Yannick Bolasie had never been to DR Congo until he made his international debut for the country.
He had never met his extended family or discovered the land of his parents. That time in Kinshasa was, he admits, ‘surreal’.
Two memories stand out for the winger, who is currently building a superb reputation for himself as perhaps the most skilful player in the Premier League with Crystal Palace.
The first was when he met his grandmother. The second was when he played for DR Congo in front of 80,000 fans. He had never been in a stadium that could hold more than 30,000 before.
It is no exaggeration to say it changed his life.
‘That trip opened my eyes to a lot of things.’
‘It was a really emotional moment,’ Bolasie says of that first trip in March 2013.
‘I was just like: “Ow, that’s my grandma”. I didn’t know what to say so I just went: “Hello, you alright?”
‘That was the first time we had ever seen each other in the flesh.
‘I made my international debut in front of 80,000 people in a goalless draw against Libya – the most I’d ever played in front of before that was 30,000 – and they were having a crazy party in the stands.
‘But that trip opened my eyes to a lot of things. It was my first time there and you see stuff that wouldn’t be acceptable here at all.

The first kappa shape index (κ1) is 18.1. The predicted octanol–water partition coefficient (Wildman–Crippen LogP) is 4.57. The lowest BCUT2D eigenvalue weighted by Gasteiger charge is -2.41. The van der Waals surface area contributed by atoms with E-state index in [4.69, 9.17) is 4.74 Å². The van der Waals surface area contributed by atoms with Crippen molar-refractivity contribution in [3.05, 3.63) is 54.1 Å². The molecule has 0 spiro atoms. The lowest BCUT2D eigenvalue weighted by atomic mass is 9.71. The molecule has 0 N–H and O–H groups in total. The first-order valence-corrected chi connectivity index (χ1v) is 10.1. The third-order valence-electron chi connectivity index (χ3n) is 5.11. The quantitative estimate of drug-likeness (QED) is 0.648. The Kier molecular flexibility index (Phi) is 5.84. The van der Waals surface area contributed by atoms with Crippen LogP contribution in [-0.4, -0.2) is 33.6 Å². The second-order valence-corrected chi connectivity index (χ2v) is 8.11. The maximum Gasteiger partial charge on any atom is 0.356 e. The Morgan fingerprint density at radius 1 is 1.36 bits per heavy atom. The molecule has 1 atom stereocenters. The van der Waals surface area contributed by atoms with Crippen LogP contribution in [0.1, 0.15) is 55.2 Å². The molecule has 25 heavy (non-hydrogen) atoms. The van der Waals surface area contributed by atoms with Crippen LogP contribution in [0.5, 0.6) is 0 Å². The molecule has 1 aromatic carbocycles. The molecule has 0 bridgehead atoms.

‘The things I saw are the sort of things that keep you grounded, as people over there seem to be really struggling. You’d drive around and see real poverty on every street corner.’
Bolasie is the type of person who rails against such inequality, and on his return to the UK he became the first athlete to become an ambassador for War Child, the charity which helps children affected by war.
‘I love being an underdog, proving people wrong,’ he says. ‘It’s been a long road to get here.’
Perhaps one reason why he feels so strongly about the issue is that Bolasie himself has struggled to make it to his current lofty status.
There was genuine interest from Tottenham, Newcastle and Everton in signing him for £20m this summer but Bolasie’s career began in the far more humble setting of Malta.
Born and bred in North-West London, Bolasie was struggling to find a professional club that would take him so left to join Maltese side Floriana in 2007.
Unable to hold down a regular spot due to regulations on the number of foreign players allowed, he returned to England with Plymouth before joining Bristol City via loan spells with Rushden & Diamonds and Barnet, all of whom are a long way below the bright lights of the top flight.
From there he moved to Selhurst Park and his talent has exploded. Having never been to a Premier League game before playing in one he is now one of the division’s stars.
‘I love being an underdog, proving people wrong,’ he says. ‘It’s been a long road to get here.
‘Going out to Malta I was playing in front of a crowd, which was what I always wanted.
‘But going on loan to Rushden and Diamonds was a real eye-opener — they were strong and aggressive, so I added strength and now it’s difficult to knock me off the ball.’
It certainly is, and both Bolasie and Palace are riding the crest of a wave. Enjoying an upturn in fortunes under manager Alan Pardew, the club can begin to dream of a place in Europe – a scenario which was unthinkable when they almost went out of business in 2010.
Saved by a consortium of four wealthy supporters, they are now many fans’ second-favourite team, with Bolasie their most exciting player.
He has come a long way since his first trip to DR Congo.